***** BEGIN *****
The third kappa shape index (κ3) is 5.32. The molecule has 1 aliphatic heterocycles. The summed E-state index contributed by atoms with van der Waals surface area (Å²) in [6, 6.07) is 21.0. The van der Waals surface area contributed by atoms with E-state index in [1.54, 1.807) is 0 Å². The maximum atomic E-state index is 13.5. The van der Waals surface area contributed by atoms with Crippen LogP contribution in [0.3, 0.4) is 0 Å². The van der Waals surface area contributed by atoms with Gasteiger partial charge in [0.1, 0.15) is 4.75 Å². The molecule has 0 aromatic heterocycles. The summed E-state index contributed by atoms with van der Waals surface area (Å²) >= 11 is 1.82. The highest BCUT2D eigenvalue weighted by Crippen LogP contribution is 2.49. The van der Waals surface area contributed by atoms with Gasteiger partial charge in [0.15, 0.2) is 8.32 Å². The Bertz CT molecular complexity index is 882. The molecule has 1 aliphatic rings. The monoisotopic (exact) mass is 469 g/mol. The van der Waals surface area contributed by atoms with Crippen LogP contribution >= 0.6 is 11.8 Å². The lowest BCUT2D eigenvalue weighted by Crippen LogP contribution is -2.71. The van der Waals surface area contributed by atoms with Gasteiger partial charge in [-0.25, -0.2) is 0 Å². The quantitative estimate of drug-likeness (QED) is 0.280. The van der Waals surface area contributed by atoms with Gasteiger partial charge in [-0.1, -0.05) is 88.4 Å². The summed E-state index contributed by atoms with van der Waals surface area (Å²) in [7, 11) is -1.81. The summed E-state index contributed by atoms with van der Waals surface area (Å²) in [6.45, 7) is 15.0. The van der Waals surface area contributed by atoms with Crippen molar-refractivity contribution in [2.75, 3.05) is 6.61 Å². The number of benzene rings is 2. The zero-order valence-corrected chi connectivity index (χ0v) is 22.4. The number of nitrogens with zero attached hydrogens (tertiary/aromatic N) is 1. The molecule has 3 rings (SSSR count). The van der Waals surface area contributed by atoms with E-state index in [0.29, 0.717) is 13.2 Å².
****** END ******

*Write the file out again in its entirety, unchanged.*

The third kappa shape index (κ3) is 5.32. The molecule has 1 aliphatic heterocycles. The summed E-state index contributed by atoms with van der Waals surface area (Å²) in [6, 6.07) is 21.0. The van der Waals surface area contributed by atoms with E-state index in [1.54, 1.807) is 0 Å². The maximum atomic E-state index is 13.5. The van der Waals surface area contributed by atoms with Crippen LogP contribution in [0.3, 0.4) is 0 Å². The van der Waals surface area contributed by atoms with Gasteiger partial charge in [0.1, 0.15) is 4.75 Å². The molecule has 0 aromatic heterocycles. The summed E-state index contributed by atoms with van der Waals surface area (Å²) >= 11 is 1.82. The highest BCUT2D eigenvalue weighted by Crippen LogP contribution is 2.49. The van der Waals surface area contributed by atoms with Gasteiger partial charge in [0.15, 0.2) is 8.32 Å². The Bertz CT molecular complexity index is 882. The molecule has 1 aliphatic rings. The monoisotopic (exact) mass is 469 g/mol. The van der Waals surface area contributed by atoms with Crippen LogP contribution >= 0.6 is 11.8 Å². The lowest BCUT2D eigenvalue weighted by Crippen LogP contribution is -2.71. The van der Waals surface area contributed by atoms with Gasteiger partial charge in [-0.25, -0.2) is 0 Å². The quantitative estimate of drug-likeness (QED) is 0.280. The van der Waals surface area contributed by atoms with Gasteiger partial charge in [-0.1, -0.05) is 88.4 Å². The summed E-state index contributed by atoms with van der Waals surface area (Å²) in [7, 11) is -1.81. The summed E-state index contributed by atoms with van der Waals surface area (Å²) in [6.45, 7) is 15.0. The van der Waals surface area contributed by atoms with Crippen molar-refractivity contribution in [2.75, 3.05) is 6.61 Å². The number of benzene rings is 2. The zero-order valence-corrected chi connectivity index (χ0v) is 22.4. The number of nitrogens with zero attached hydrogens (tertiary/aromatic N) is 1. The molecule has 3 rings (SSSR count). The van der Waals surface area contributed by atoms with E-state index in [0.29, 0.717) is 13.2 Å².